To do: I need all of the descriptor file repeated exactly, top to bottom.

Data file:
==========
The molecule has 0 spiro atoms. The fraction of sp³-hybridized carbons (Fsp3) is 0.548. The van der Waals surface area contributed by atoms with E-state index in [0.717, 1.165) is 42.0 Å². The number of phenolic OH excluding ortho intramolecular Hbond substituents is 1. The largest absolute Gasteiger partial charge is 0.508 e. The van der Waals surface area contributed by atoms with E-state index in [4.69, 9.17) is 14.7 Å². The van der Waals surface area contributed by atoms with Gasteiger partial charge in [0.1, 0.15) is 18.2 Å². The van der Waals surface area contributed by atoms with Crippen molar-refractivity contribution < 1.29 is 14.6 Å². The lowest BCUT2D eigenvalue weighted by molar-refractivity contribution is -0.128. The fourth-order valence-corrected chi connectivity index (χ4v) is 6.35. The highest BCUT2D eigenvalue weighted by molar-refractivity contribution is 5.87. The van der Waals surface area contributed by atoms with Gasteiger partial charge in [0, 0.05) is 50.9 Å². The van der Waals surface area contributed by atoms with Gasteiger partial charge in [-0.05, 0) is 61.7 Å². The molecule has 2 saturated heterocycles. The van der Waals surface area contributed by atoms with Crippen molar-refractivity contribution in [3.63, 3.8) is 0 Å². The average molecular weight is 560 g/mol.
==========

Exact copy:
The molecule has 0 spiro atoms. The fraction of sp³-hybridized carbons (Fsp3) is 0.548. The van der Waals surface area contributed by atoms with E-state index in [0.717, 1.165) is 42.0 Å². The number of phenolic OH excluding ortho intramolecular Hbond substituents is 1. The largest absolute Gasteiger partial charge is 0.508 e. The van der Waals surface area contributed by atoms with E-state index in [4.69, 9.17) is 14.7 Å². The van der Waals surface area contributed by atoms with Gasteiger partial charge in [0.1, 0.15) is 18.2 Å². The van der Waals surface area contributed by atoms with Crippen molar-refractivity contribution < 1.29 is 14.6 Å². The lowest BCUT2D eigenvalue weighted by molar-refractivity contribution is -0.128. The fourth-order valence-corrected chi connectivity index (χ4v) is 6.35. The highest BCUT2D eigenvalue weighted by molar-refractivity contribution is 5.87. The van der Waals surface area contributed by atoms with Gasteiger partial charge in [0, 0.05) is 50.9 Å². The van der Waals surface area contributed by atoms with Gasteiger partial charge in [-0.05, 0) is 61.7 Å². The molecule has 2 saturated heterocycles. The van der Waals surface area contributed by atoms with Crippen molar-refractivity contribution in [3.63, 3.8) is 0 Å². The average molecular weight is 560 g/mol.